Exclusive Q&A: Dana Vollmer, Olympic swimmer and a 'Super Mom' looking to make history
Dana Vollmer this week has officially qualified for the Rio Olympics, with her second-place finish in the women's 100-meter butterfly at the U.S. Olympic trials.
Here's the most impressive part: She will try to become the first American female swimmer to win a gold medal after giving birth. That's right, just 15 months ago Dana welcomed a baby boy in the world and then went to work to achieve yet another dream.
SEE MORE: Check out full coverage of Rio 2016
Dana had the chance to sit down with AOL to discuss motherhood, training, the upcoming Rio Games and a natural-fitting partnership with Pampers.
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Q: Given you have mastered the art of balancing athletics and motherhood, it seems this Pampers campaign was a perfect fit for you. What is your favorite part of the campaign?
A: It's been an incredible journey, taking two years off to have a son. I got back in shape faster than I thought I would, and I've recorded faster times and everything. The cherry on top is that a company like Pampers would want to partner with me. We've been a Pampers family since my son was born, and they understood that even with my swimming career, it's 'family first' and they fit it all in. It's definitely been a dream partnership.
Q: What has been the best part of motherhood thus far?
A: I feel like all the little steps he's taking. To holding him in my arms, to crawling, to walking. The looks. For me, it's the looks they give you during those moments. It's when he stands up and is excited. I do not want to miss anything.
Q: At age 12 you were the youngest swimmer to compete at the 2000 Olympic Trials. How eye-opening was that experience and how did it fuel your determination?
A: I've always been so incredibly competitive. I came in 49th out of 101 in the 100 fly at the 2000 trials. I remember being so upset. I wanted to make the team. It fueled me. One moment, where I watched a young lady win, she touched the wall, her face lit up and she jumped in arms of coach and I said, 'that's what I want.' I experienced and witnessed the emotion and excitement. That memory goes with me everwhere.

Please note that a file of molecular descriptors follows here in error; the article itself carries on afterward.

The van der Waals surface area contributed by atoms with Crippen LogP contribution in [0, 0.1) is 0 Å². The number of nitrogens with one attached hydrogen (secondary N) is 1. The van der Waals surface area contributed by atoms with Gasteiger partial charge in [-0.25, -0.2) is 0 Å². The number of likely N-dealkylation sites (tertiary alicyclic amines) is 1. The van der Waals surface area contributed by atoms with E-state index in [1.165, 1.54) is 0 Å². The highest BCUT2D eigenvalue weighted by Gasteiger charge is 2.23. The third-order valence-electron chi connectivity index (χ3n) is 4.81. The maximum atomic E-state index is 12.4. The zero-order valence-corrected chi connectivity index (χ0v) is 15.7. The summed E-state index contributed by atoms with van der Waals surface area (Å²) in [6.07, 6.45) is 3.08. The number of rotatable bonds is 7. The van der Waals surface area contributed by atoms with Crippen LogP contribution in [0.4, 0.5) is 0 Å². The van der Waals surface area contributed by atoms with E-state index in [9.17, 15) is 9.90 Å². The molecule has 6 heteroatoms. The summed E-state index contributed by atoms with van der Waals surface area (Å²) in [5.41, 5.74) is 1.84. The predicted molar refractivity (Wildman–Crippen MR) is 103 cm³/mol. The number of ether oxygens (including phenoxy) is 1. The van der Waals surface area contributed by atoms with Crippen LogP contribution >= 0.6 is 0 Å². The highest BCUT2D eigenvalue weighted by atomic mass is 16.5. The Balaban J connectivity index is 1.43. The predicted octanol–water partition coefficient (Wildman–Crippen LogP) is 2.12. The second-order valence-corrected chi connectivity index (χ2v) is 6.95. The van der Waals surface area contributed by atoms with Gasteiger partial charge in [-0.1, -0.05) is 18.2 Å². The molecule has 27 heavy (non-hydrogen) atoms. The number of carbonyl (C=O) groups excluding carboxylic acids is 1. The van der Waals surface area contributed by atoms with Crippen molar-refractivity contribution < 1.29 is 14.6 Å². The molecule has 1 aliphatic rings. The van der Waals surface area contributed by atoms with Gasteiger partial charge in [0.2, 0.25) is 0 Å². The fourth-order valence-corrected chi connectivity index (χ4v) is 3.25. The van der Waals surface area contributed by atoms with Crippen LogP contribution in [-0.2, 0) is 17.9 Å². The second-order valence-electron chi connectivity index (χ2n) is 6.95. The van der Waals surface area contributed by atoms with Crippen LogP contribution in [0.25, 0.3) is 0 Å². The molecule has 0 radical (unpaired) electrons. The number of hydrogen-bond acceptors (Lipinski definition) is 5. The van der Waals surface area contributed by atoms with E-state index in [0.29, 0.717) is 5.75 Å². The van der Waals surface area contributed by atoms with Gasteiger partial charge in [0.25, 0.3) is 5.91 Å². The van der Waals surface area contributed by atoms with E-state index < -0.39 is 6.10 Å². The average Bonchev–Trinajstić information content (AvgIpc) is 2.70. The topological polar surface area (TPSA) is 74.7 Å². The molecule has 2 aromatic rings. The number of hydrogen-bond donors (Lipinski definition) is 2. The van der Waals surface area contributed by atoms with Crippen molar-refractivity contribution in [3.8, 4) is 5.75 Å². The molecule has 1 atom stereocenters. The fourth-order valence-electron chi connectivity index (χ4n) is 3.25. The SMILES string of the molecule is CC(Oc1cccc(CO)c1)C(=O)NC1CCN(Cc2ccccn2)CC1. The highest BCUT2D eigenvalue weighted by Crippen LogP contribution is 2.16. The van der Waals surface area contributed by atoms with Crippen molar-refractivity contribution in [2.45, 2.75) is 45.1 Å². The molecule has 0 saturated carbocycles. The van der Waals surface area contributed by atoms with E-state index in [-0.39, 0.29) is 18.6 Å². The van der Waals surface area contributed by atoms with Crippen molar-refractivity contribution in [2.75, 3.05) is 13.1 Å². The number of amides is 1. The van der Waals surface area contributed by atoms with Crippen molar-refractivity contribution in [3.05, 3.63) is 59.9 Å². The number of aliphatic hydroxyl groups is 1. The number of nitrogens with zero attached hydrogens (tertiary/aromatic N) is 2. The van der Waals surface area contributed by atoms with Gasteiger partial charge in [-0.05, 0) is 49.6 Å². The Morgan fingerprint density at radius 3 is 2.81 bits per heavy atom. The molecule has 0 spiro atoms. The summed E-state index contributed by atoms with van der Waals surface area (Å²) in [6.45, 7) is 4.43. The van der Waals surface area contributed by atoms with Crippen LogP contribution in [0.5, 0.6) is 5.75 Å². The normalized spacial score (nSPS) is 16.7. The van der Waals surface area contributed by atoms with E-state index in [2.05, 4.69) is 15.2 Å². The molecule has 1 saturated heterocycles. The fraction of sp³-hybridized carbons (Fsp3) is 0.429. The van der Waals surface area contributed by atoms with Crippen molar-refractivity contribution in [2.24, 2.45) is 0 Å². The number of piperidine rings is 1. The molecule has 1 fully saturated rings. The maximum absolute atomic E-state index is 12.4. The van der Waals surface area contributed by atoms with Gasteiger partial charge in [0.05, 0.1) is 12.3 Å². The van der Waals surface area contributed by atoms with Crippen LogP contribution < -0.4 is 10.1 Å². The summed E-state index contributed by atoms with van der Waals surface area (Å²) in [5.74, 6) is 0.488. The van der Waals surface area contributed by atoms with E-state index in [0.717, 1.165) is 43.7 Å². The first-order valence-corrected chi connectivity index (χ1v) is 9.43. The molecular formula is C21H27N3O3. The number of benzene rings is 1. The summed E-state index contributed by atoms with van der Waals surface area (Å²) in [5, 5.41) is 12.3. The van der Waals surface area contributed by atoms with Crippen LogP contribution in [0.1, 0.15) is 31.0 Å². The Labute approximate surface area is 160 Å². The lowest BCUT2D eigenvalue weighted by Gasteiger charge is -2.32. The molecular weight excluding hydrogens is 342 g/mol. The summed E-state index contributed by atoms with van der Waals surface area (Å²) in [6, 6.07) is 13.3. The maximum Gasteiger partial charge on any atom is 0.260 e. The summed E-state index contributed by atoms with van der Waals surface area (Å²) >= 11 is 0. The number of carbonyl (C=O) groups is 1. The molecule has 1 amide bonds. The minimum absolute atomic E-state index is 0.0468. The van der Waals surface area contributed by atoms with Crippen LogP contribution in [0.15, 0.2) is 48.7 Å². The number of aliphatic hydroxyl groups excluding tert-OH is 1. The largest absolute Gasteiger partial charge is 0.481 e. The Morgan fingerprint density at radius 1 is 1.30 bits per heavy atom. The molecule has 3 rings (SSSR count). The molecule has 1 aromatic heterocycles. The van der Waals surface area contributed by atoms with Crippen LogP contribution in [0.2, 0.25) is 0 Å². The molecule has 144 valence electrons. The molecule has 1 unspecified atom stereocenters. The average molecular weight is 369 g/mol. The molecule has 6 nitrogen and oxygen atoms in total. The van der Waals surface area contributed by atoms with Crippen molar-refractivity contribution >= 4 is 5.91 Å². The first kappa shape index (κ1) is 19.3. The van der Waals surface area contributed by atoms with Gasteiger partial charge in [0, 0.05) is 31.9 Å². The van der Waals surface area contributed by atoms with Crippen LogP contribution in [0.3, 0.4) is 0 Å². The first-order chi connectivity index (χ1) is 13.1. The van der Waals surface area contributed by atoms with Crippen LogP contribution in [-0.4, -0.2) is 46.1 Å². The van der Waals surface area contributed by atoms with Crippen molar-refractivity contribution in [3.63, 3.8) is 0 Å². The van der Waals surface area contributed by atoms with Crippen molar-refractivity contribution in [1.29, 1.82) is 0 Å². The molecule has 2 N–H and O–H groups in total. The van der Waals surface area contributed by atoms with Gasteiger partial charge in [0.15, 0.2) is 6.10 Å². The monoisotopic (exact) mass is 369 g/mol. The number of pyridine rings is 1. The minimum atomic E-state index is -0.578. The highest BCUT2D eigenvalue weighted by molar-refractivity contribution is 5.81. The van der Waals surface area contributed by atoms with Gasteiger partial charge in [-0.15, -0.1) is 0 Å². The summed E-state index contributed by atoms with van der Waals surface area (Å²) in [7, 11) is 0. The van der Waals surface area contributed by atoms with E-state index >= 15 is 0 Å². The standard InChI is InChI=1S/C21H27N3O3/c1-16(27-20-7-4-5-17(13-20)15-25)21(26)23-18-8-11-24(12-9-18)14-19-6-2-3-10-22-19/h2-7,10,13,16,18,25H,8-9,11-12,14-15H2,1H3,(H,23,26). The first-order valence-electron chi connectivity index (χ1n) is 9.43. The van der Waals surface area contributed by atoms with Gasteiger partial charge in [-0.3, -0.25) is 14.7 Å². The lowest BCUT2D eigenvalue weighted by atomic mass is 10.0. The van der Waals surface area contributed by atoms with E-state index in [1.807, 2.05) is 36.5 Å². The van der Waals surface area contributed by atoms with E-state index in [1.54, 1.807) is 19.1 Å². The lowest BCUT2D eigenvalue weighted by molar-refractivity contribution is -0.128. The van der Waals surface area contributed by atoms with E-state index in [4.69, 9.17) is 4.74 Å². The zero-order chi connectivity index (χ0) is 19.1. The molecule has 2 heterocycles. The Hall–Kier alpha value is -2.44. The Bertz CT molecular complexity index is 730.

Q: You've set numerous records, but which one was sweetest?
Everyone is special in its own way. I'd have to say, though, after missing the team in 2008 and then turning it around to win the individual medal. It's something to say, I did it myself, I stood on the blocks in London. It's definitely an amazing moment in my life. It's close with being as special as the 400 medley relay. There's nothing better than standing with three other girls I worked just as a hard with. I'm fighting for those three girls. So, to win alongside teammates, it's so incredibly special.
Q: When you look back at growing up in the pool, did you ever think you'd achieve this much success? Was that always your goal?
A: It was never about success. I was the little girl who wanted to go to the Olympics, though. My parents told me to dream as big as I can. I always went 100 percent and I was never scared of failing. I could go get anything I wanted to. I try to do that in my parenting too. It's a journey where, in 2004, I was a star-struck 16 year old. In 2008, it did become more about the medals and try to live up to others' expectations. I found a new love for the sport in 2012 with different goals. And now after two years, having a son, it changed my life perspective. Swimming is my 'me' time. And I try to be the best mom and best swimmer I can. It's an amazing transition every four years, it seems.
Q: What are you looking forward to most in Rio?
A: I love swimming the 100 fly. I'll be competing against many amazing young ladies and talented athletes. I want to take in the moment and race as hard as I can.